Flashcards in FAR 9 - Cash and Cash Equivalents and Receivables 1 Deck (24):
On October 31, 2005, Dingo, Inc. had cash accounts at three different banks. One account balance is segregated solely for a November 15, 2005, payment into a bond sinking fund. A second account, used for branch operations, is overdrawn. The third account, used for regular corporate operations, has a positive balance.
How should these accounts be reported in Dingo's October 31, 2005, classified balance sheet?
A. The segregated account should be reported as a noncurrent asset, the regular account should be reported as a current asset, and the overdraft should be reported as a current liability.
B. The segregated and regular accounts should be reported as current assets, and the overdraft should be reported as a current liability.
C. The segregated account should be reported as a noncurrent asset, and the regular account should be reported as a current asset net of the overdraft.
D. The segregated and regular accounts should be reported as current assets net of the overdraft.
A. The accounts are with different banks. Thus, the accounts cannot be offset against one another.
The overdraft is a liability because the bank honored a check or withdrawal causing the account to be negative. The firm owes the bank this amount.
The regular corporate account is part of the cash account, a current asset. The segregated account is a long-term investment. The cash in this asset is set aside for a specific purpose. There is no intent to use the cash for ordinary operating purposes.
T/F: The effective rate of interest on a 1-year, 5%, $5,000 loan requiring a $300 compensating balance to be maintained is 5.3%.
T/F: Bank overdrafts must be shown as a liability under IFRS.
T/F: U.S. currency is included in cash equivalents.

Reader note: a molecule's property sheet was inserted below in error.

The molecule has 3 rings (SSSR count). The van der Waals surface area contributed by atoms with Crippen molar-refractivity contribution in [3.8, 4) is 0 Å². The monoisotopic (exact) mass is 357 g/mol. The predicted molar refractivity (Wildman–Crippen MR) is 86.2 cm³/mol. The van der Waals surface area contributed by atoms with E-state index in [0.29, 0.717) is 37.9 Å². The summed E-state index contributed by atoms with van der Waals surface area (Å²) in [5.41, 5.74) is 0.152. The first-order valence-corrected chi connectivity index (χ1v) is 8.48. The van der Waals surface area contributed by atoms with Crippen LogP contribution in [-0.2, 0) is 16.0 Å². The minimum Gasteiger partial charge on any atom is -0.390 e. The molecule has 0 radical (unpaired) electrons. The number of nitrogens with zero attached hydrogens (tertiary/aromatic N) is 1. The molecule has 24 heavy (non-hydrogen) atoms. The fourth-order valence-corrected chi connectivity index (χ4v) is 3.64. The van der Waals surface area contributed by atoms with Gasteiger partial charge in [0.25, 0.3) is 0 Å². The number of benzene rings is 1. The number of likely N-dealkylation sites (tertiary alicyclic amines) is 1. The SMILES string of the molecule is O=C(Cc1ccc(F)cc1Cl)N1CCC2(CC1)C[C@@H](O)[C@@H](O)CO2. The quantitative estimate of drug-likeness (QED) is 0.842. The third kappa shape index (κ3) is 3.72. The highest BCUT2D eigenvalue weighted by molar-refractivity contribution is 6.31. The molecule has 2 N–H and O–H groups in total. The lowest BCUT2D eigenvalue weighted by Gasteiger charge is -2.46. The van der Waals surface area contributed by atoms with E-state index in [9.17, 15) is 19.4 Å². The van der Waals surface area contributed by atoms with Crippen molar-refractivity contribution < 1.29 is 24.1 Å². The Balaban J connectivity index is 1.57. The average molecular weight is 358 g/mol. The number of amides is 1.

T/F: Compensating cash balance for a loan is not included in the cash account.
T/F: Cash equivalents are included in the cash account.
Hilltop Co.'s monthly bank statement shows a balance of $54,200. Reconciliation of the statement with company books reveals the following information:
Bank service charge $ 10
Insufficient funds check 650
Checks outstanding 1,500
Deposits in transit 350
Check deposited by Hilltop and cleared by the bank for $125,
but improperly recorded by Hilltop as $152
What is the net cash balance after the reconciliation?
The reconciling items that need to be adjusted to the bank balance are: checks outstanding (-1,500) and deposit in transit (+350). The net cash after the reconciliation is: Bank balance $54,200 - 1,500 + 350 = $53,050. The bank service charge and insufficient funds are already reflected in the bank balance. The error is on Hilltop's books, not on the bank statement and therefore does not need to be included in the reconciliation.
On June 30, Almond Co.'s cash balance was $10,012 before adjustments, while its ending bank statement balance was $10,772. Check number 101 was issued June 2 in the amount of $95, but was erroneously recorded in Almond's general ledger balance as $59. The check was correctly listed in the bank statement at $95.
The bank statement also included a credit memo for interest earned in the amount of $35, and a debit memo for monthly service charges in the amount of $50.
What was Almond's adjusted cash balance on June 30?
The adjusted cash balance is computed as $10,012 - corrected #101 amount ($95 - $59) + $35 interest - $50 service charge = $9.96. Check #101 was recorded for $59 but should have been recorded for $95.
T/F: A note is collected by the bank as part of its services to the depositor. The note is interest bearing and requires the interest to be paid at maturity. The adjusting entry to be recorded when the reconciliation is prepared includes Cr. Notes receivable only.
T/F: Sales discounts forfeited is contra to accounts receivable.
T/F: The gross method of accounting for cash discounts separately records cash discounts not taken by customers.
T/F: The sales price of an item before trade and cash discounts is $50. A trade discount of 2% is available as well as a 4% cash discount. An allowance of $8 (based on the $50 price) is granted and payment remitted before the cash discount period ended. The amount remitted is $39.51
T/F: The gross and net methods of recording sales discounts yield the same net sales if customers take all available discounts.
T/F: Allowance for sales discounts is contra to accounts receivable.
Under the allowance method of recognizing uncollectible accounts, the entry to write-off an uncollectible account
A. Increases the allowance for uncollectible accounts.
B. Has no effect on the allowance for uncollectible accounts.
C. Has no effect on net income.
D. Decreases net income.
C. The entry is
Dr. Allowance for uncollectible accounts